Exhibition | William H. Johnson: Full Circle

Feb 10, 2018 — Jun 10, 2018

[Please note this exhibition is closed on weekends, through May 20. We regret the inconvenience.]

One of the most important African-American artists of his time, William H. Johnson (1901-1970) was born in Florence, South Carolina. As a youngster, Johnson copied comics from the local newspaper. He also worked to help support himself and his family. By the age of seventeen, he had saved enough to go to New York. He moved to Harlem, where he worked as a hotel porter, cook, and stevedore while studying at the National Academy of Design with Impressionist Charles Hawthorne. Hawthorne financed Johnson’s first trip abroad, and, in 1926, Johnson settled in Paris, where he experimented with French Post-Impressionist styles, using bright colors and deliberate brushstrokes. These early European works highlighted his eager assimilation of the styles of such artists as Vincent van Gogh and Chaim Soutine. While working in southern France, Johnson met Holcha Krake, a Danish artist. They married in 1930 and made their home in Kerteminde, Denmark, a fishing village that is the subject of much of Johnson’s work of the period. In 1935 the couple traveled to Norway where they painted, exhibited, and met the modern expressionist master Edvard Munch, whom Johnson greatly admired.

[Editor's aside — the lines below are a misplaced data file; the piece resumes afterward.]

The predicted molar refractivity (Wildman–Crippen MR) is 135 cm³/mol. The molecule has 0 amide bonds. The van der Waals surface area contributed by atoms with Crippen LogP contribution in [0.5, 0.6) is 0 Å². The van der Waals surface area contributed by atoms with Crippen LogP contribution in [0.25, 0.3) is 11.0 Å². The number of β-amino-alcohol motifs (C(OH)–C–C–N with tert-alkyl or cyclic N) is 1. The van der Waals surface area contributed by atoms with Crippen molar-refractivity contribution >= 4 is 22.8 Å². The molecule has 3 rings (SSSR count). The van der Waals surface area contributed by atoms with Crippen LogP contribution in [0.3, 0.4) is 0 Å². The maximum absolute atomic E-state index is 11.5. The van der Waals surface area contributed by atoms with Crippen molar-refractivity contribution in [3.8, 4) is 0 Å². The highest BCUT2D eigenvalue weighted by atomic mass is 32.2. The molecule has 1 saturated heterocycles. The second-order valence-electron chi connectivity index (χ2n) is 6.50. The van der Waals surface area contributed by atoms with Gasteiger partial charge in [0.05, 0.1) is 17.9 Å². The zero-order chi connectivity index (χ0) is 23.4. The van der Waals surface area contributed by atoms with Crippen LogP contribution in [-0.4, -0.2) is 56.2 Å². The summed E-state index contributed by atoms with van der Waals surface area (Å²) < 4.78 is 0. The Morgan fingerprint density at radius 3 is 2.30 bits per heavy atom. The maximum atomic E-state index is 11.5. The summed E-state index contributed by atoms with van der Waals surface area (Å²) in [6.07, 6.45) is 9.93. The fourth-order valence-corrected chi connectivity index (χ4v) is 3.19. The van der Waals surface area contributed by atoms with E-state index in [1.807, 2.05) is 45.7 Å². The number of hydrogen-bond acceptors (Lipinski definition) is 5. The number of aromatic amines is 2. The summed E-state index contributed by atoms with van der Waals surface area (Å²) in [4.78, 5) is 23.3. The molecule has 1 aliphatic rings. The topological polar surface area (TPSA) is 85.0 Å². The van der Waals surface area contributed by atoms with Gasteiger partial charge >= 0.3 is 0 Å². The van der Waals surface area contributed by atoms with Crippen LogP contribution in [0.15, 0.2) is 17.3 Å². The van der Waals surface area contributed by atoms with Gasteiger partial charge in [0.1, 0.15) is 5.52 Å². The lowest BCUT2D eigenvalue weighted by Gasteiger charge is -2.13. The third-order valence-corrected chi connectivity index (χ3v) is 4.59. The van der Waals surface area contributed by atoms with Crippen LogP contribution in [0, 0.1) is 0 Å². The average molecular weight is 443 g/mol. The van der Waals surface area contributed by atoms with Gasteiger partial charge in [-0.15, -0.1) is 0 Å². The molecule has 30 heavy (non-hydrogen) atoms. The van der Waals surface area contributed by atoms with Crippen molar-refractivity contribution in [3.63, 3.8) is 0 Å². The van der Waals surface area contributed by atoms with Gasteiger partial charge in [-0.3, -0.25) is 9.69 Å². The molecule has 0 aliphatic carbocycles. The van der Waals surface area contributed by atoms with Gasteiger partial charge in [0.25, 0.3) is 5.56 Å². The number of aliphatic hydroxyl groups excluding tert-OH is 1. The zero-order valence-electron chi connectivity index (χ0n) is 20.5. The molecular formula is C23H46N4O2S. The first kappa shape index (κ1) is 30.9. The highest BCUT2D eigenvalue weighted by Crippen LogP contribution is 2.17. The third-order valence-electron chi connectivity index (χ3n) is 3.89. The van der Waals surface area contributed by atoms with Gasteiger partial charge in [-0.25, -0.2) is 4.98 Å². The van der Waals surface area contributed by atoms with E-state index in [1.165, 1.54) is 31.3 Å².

In 1994, Steve Turner, gallerist and art historian, retraced Johnson’s European sojourn in search of the artist’s collectors and paintings. Turner found that the artist enjoyed a highly respected career. He received extensive press coverage during the 1930s and boasted a following of collectors who avidly acquired his work. Turner subsequently mounted an exhibition titled William H. Johnson: Truth Be Told, which traveled to four museums in 1998-1999 and shed new light on Johnson’s life and career.

This installation features twenty-six of the works collected by Turner in Scandinavia and brings the art of William H. Johnson full circle, from his native South Carolina to international centers of modernism—Paris, Oslo, and New York—and back to the state of his birth, where his standing as a significant painter is more fully realized today.